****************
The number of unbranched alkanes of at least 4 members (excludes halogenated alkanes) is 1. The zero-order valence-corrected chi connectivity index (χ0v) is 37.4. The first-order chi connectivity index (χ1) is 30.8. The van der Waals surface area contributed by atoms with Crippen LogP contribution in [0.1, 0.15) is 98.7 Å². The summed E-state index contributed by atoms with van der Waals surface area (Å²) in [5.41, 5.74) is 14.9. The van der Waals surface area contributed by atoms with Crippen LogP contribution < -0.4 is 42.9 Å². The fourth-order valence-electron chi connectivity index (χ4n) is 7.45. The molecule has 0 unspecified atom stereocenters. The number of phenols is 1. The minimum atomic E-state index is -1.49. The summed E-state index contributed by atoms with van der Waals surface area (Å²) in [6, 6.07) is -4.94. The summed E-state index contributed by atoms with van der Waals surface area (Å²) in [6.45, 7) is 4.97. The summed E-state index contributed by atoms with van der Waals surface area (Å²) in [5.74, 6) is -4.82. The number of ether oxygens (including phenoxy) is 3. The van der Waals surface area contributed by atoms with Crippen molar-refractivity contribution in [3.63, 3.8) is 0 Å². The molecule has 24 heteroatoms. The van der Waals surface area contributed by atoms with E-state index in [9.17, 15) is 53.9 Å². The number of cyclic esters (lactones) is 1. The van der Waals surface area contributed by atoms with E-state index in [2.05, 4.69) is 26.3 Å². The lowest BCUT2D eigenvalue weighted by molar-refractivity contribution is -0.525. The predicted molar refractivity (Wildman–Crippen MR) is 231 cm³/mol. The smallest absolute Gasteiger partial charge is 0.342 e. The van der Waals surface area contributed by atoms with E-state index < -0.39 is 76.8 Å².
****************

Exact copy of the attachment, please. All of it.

The number of unbranched alkanes of at least 4 members (excludes halogenated alkanes) is 1. The zero-order valence-corrected chi connectivity index (χ0v) is 37.4. The first-order chi connectivity index (χ1) is 30.8. The van der Waals surface area contributed by atoms with Crippen LogP contribution in [0.1, 0.15) is 98.7 Å². The summed E-state index contributed by atoms with van der Waals surface area (Å²) in [5.41, 5.74) is 14.9. The van der Waals surface area contributed by atoms with Crippen LogP contribution < -0.4 is 42.9 Å². The fourth-order valence-electron chi connectivity index (χ4n) is 7.45. The molecule has 0 unspecified atom stereocenters. The number of phenols is 1. The minimum atomic E-state index is -1.49. The summed E-state index contributed by atoms with van der Waals surface area (Å²) in [6, 6.07) is -4.94. The summed E-state index contributed by atoms with van der Waals surface area (Å²) in [6.45, 7) is 4.97. The summed E-state index contributed by atoms with van der Waals surface area (Å²) in [5.74, 6) is -4.82. The number of ether oxygens (including phenoxy) is 3. The van der Waals surface area contributed by atoms with Crippen molar-refractivity contribution in [3.63, 3.8) is 0 Å². The molecule has 24 heteroatoms. The van der Waals surface area contributed by atoms with E-state index in [9.17, 15) is 53.9 Å². The number of cyclic esters (lactones) is 1. The van der Waals surface area contributed by atoms with E-state index in [2.05, 4.69) is 26.3 Å². The lowest BCUT2D eigenvalue weighted by molar-refractivity contribution is -0.525. The predicted molar refractivity (Wildman–Crippen MR) is 231 cm³/mol. The smallest absolute Gasteiger partial charge is 0.342 e. The van der Waals surface area contributed by atoms with E-state index < -0.39 is 76.8 Å².